Atheism and Spirituality

Last night I asked myself the question as an atheist, can atheists be spiritual. Social views of atheism say no. However, by the definition of Atheism and the definition of spiritual, atheists can be just that.

I meditate for 30 minutes every day. When I was telling someone about this, they brought up the fact that meditation is a spiritual practice and that I am an atheist. It made me think about the true definition of spirituality. I did a little bit of research and I stumbled on some very interesting ideas.

I strongly believe that due to the wide spread misunderstanding of the word spiritual, there are not many spiritual atheists. However, I also believe that spirituality does not directly require a religion. When I look up at the stars at night, I get a feeling of spirituality, the feeling that there is something much much greater than myself as the Universe is an amazing place with so much to see and so much to learn. I get the same feeling when looking at pictures of the deepest parts of the ocean. The feeling that there is something amazing there that we have yet to see but someday (hopefully within my lifetime) I will get to see.

It is true that meditation is widely viewed as a spiritual practice. However, the process of clearing your mind of unnecessary negative thoughts through meditation is a practice that I believe everyone should do. 30 minutes a day is all it takes, maybe less. It allows you to avoid the majority of the anger that you have built up throughout the day, and relieves stress. Meditating is when some of my best ideas occur to me.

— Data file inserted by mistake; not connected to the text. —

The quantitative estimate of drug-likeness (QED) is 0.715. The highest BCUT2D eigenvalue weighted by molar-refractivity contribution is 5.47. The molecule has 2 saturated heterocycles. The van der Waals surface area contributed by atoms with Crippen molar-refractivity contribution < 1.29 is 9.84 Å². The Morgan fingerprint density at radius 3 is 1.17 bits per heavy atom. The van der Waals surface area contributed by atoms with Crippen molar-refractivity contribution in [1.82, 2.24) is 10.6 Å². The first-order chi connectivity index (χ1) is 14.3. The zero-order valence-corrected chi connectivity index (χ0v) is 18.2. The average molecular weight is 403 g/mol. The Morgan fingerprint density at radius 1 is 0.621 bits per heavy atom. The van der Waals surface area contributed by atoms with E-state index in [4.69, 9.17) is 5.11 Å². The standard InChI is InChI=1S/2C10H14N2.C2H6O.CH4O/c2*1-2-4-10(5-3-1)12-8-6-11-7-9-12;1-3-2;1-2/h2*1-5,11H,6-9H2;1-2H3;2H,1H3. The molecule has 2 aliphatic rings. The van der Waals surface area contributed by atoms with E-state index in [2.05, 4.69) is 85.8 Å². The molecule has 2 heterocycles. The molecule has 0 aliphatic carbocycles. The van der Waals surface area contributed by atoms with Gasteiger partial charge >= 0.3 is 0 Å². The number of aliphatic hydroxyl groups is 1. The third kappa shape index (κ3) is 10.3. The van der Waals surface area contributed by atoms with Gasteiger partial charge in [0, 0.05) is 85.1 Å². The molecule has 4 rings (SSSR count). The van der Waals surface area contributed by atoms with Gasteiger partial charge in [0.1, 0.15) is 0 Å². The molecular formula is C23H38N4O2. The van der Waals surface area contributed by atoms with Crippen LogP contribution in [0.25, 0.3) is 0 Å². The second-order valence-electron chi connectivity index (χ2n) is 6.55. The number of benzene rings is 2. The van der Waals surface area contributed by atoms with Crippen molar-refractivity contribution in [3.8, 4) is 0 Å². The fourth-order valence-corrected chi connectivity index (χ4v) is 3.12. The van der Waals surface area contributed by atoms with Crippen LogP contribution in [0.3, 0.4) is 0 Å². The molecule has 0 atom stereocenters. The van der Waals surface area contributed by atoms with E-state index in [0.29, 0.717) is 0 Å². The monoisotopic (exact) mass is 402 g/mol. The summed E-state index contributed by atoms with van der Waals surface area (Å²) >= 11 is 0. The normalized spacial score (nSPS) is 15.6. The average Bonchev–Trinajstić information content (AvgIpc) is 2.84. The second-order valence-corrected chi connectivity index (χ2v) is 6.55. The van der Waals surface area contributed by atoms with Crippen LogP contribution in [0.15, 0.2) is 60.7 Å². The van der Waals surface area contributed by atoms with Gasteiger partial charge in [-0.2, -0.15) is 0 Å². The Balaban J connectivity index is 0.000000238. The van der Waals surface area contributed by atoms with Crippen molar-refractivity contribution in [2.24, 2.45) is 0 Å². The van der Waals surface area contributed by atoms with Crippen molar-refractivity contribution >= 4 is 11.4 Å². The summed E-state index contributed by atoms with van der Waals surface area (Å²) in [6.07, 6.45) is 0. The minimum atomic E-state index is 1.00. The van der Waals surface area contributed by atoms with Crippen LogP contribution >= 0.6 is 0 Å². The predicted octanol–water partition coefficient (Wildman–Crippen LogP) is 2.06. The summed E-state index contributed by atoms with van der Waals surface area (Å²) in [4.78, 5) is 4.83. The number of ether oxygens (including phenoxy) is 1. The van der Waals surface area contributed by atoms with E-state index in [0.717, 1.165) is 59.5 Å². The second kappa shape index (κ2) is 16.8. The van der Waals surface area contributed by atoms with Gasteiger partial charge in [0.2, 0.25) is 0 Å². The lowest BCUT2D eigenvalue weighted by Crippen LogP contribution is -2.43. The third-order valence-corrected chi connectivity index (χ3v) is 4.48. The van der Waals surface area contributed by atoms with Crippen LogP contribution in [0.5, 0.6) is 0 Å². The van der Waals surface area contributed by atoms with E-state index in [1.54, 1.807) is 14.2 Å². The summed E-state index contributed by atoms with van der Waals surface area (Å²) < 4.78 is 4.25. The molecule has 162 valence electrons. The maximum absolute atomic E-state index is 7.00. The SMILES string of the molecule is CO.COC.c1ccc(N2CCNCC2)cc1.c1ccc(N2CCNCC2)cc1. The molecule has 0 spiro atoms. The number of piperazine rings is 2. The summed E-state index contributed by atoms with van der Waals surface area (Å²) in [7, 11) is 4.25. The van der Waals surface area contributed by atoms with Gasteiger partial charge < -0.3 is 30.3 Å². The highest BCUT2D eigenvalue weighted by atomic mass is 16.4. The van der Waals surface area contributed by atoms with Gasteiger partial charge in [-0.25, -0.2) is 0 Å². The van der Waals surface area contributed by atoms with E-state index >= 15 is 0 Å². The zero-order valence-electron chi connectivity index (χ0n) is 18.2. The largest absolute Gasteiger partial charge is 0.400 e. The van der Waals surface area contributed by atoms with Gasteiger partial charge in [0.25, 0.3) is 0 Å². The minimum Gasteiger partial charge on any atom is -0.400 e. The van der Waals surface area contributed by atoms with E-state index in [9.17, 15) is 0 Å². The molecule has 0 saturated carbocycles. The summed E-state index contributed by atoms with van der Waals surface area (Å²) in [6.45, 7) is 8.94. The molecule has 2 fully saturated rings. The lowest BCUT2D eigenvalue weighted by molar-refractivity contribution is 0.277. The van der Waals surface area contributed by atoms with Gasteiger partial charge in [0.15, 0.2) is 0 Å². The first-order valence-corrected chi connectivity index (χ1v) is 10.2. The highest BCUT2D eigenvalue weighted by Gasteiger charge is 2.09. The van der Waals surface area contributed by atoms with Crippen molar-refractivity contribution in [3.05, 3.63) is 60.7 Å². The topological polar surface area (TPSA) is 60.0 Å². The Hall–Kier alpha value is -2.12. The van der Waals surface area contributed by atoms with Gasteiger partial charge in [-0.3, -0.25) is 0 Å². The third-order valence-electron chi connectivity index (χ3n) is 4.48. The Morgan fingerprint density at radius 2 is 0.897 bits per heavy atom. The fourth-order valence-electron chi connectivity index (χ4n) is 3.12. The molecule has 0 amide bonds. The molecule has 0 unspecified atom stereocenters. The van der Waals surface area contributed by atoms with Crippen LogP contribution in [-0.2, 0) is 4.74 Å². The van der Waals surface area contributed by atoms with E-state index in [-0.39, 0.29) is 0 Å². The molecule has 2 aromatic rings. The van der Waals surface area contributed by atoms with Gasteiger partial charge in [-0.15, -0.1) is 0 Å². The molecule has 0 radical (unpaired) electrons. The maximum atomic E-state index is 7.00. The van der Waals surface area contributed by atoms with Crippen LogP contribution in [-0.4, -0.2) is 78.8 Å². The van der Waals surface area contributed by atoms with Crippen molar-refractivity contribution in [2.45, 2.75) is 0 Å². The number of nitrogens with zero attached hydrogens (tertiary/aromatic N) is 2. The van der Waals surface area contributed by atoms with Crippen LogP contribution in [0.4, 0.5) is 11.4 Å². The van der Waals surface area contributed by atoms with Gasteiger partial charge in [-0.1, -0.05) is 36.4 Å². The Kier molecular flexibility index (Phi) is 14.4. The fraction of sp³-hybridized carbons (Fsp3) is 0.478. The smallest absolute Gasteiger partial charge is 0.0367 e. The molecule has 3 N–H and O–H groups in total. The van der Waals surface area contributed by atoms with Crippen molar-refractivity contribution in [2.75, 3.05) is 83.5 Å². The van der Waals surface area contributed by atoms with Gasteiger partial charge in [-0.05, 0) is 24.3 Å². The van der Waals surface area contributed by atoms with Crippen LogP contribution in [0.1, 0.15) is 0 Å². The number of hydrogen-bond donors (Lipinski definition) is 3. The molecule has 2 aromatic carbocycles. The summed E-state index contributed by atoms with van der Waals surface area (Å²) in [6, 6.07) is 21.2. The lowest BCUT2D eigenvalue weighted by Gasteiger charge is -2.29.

I see spirituality as a process of centering one self and balancing mind and body. The quest to discover the deepest values and meanings by which a person lives.

I am curious to know what my followers think about this subject. I don’t want to have a religious debate, I just want to know if you agree or disagree.

2 thoughts on “Atheism and Spirituality

  1. Yes, I agree with you. Specifically, spirituality can be defined as a personal connection with, or contemplation of, Nature. It can also be explained by aesthetic, emotional or other positive response to, or affinity with, Nature.

    Far from being just culturally fostered or induced, there are evolutionary bases to all of the above. As a suggestion, you could learn more through domains as diverse as evolutionary psychology, biophilia, sociobiology, transpersonal ecology, green ethics, environmental philosophy and so on.

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